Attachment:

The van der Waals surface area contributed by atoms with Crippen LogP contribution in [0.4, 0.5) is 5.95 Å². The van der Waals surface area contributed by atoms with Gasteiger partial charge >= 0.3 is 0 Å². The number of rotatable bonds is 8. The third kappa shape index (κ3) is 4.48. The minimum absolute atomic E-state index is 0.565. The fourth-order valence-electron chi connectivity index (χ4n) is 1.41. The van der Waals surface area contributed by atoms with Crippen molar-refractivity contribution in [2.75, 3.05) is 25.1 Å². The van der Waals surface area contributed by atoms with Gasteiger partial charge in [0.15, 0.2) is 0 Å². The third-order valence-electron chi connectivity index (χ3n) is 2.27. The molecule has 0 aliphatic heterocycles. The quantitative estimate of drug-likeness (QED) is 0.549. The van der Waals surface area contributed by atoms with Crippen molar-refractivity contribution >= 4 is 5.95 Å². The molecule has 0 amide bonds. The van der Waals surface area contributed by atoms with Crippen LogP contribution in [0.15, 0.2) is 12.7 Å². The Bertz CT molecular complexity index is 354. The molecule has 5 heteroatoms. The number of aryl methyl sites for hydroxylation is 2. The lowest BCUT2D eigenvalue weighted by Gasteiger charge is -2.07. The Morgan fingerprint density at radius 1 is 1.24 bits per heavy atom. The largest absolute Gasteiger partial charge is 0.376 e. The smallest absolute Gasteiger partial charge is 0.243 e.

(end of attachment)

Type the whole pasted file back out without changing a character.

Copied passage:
The van der Waals surface area contributed by atoms with Crippen LogP contribution in [0.4, 0.5) is 5.95 Å². The van der Waals surface area contributed by atoms with Gasteiger partial charge >= 0.3 is 0 Å². The number of rotatable bonds is 8. The third kappa shape index (κ3) is 4.48. The minimum absolute atomic E-state index is 0.565. The fourth-order valence-electron chi connectivity index (χ4n) is 1.41. The van der Waals surface area contributed by atoms with Crippen molar-refractivity contribution in [2.75, 3.05) is 25.1 Å². The van der Waals surface area contributed by atoms with Gasteiger partial charge in [0.15, 0.2) is 0 Å². The third-order valence-electron chi connectivity index (χ3n) is 2.27. The molecule has 0 aliphatic heterocycles. The quantitative estimate of drug-likeness (QED) is 0.549. The van der Waals surface area contributed by atoms with Crippen molar-refractivity contribution >= 4 is 5.95 Å². The molecule has 0 amide bonds. The van der Waals surface area contributed by atoms with Crippen LogP contribution in [0.15, 0.2) is 12.7 Å². The Bertz CT molecular complexity index is 354. The molecule has 5 heteroatoms. The number of aryl methyl sites for hydroxylation is 2. The lowest BCUT2D eigenvalue weighted by Gasteiger charge is -2.07. The Morgan fingerprint density at radius 1 is 1.24 bits per heavy atom. The largest absolute Gasteiger partial charge is 0.376 e. The smallest absolute Gasteiger partial charge is 0.243 e.